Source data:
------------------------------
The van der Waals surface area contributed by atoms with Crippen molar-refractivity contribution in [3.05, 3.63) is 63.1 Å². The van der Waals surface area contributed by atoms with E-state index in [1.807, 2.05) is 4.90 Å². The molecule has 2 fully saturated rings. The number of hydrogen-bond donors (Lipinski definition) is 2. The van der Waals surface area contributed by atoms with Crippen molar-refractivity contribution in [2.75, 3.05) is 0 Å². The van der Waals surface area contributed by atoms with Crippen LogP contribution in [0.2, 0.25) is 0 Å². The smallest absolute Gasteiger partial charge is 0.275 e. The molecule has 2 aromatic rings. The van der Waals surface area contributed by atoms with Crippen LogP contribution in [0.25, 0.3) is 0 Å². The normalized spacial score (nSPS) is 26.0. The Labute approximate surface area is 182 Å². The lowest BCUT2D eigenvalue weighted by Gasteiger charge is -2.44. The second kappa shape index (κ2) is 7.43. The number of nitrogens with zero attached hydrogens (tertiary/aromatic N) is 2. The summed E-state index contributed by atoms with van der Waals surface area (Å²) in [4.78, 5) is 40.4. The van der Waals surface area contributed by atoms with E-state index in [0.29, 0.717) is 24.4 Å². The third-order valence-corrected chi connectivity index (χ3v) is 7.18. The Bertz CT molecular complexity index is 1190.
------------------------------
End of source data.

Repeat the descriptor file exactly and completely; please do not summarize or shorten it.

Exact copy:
The van der Waals surface area contributed by atoms with Crippen molar-refractivity contribution in [3.05, 3.63) is 63.1 Å². The van der Waals surface area contributed by atoms with E-state index in [1.807, 2.05) is 4.90 Å². The molecule has 2 fully saturated rings. The number of hydrogen-bond donors (Lipinski definition) is 2. The van der Waals surface area contributed by atoms with Crippen molar-refractivity contribution in [2.75, 3.05) is 0 Å². The van der Waals surface area contributed by atoms with Crippen LogP contribution in [0.2, 0.25) is 0 Å². The smallest absolute Gasteiger partial charge is 0.275 e. The molecule has 2 aromatic rings. The van der Waals surface area contributed by atoms with Crippen LogP contribution in [0.25, 0.3) is 0 Å². The normalized spacial score (nSPS) is 26.0. The Labute approximate surface area is 182 Å². The lowest BCUT2D eigenvalue weighted by Gasteiger charge is -2.44. The second kappa shape index (κ2) is 7.43. The number of nitrogens with zero attached hydrogens (tertiary/aromatic N) is 2. The summed E-state index contributed by atoms with van der Waals surface area (Å²) in [4.78, 5) is 40.4. The van der Waals surface area contributed by atoms with E-state index in [0.29, 0.717) is 24.4 Å². The third-order valence-corrected chi connectivity index (χ3v) is 7.18. The Bertz CT molecular complexity index is 1190.